The cryosphere (from Greek “krios”, meaning “cold”) refers to those parts of the Earth’s surface where water is in solid form. These areas include ice (river, lake, and sea), snow cover, frozen ground, glaciers, ice sheets and ice caps. (for unfrozen water, see also the related term “hydrosphere.”)
A collaboration between the University of Waterloo and other organizations has led to the Canadian Cryospheric Information Network and the Polar Data Catalogue, committed to supporting polar research throughout Canada’s Arctic.
Refugia (singular, “refugium”; adjective, “refugial”)
A term in biology that designates a place supporting an isolated or remaining population of a species (animal or plant) that in the past extended over an area that was larger or at some distance away. This may be due to climate change, hunting or collecting, loss of forests, or human activities that shrink habitat and force species to become “refugees” retreating to a smaller and possibly distant home area to survive.
Examples of refugial animals include the Australian sea lion and the mountain gorilla. For these and many other species, global warming threatens further displacement, reduced habitat niches, or extinction.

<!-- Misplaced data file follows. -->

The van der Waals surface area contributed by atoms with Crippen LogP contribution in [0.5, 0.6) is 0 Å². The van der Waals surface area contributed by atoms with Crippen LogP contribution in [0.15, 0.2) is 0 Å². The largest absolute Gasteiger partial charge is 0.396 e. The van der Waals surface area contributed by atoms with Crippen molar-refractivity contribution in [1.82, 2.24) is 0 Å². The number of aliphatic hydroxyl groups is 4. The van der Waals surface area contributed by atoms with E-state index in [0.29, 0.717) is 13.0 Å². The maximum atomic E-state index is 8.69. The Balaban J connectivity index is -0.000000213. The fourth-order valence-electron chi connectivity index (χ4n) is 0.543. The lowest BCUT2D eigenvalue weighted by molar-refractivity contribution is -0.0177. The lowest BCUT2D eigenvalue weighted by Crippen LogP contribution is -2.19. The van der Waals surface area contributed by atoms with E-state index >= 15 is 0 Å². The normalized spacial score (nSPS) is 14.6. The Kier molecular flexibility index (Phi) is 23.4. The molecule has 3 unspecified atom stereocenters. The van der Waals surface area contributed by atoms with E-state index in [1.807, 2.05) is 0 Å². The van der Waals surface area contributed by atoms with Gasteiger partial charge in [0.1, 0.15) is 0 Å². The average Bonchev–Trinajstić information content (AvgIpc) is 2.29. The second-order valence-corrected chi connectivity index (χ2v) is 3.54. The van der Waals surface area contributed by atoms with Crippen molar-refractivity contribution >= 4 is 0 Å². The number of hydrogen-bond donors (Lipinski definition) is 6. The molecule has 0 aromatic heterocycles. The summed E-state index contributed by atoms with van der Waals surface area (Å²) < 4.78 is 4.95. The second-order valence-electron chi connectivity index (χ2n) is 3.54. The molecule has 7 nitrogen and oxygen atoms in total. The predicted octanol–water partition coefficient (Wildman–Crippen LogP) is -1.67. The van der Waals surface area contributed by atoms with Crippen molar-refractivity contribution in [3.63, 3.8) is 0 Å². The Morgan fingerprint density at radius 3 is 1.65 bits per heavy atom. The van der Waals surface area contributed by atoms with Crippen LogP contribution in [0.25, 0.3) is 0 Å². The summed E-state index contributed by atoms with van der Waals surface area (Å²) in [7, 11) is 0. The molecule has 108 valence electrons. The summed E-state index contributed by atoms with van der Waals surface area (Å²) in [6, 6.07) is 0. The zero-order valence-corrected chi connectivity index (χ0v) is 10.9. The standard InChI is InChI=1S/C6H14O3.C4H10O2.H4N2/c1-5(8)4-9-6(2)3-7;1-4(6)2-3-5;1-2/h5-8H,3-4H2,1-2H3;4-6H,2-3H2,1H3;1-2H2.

This umbrella term was created by researchers and clinicians to meet the need for new categories that capture the emotions around the climate crisis, including threats to human security and mental health. Worrisome forms of instability, climate denial, depression, grief, anxiety, pessimism and anguish are creating stresses and behaviours that call out for new forms of clinical help, along with the language to describe this changing landscape. Mental health practitioners are beginning to address these clusters of state-of-the-Earth psychological (psychoterratic) issues currently confronting their clients, themselves, and their colleagues.
When Arctic permafrost contains excess ice, thawing and melting of the ground can result in new landforms, including slumps and landslides. This process (and the resulting terrain typified by hollows and hummocks) is referred to as “thermokarst.”
Studies of Canada’s Banks Island have provided evidence of the phenomenon, leading to concerns about further melting of ice-dense permafrost.
Climaduction (pending fact-checking)
The abbreviated form of “Climate-related alien abduction.” Since June of 2018, 425 individuals in the Peterborough area have been snatched up and subjected to lab-based, probing examination by hovering extraterrestrials studying the effects of climate change on temperate zone Earthlings. Abduction sites include Bridgenorth, the Black Honey patio, and Tim Hortons drive-thru line-ups, where customers waiting for fries are being yanked out of driver’s-side car windows. A Municipal Comfort Team offers returning abductees hot chocolate, first-aid, counselling, lottery tickets, and full rebates for melted or lost shoes.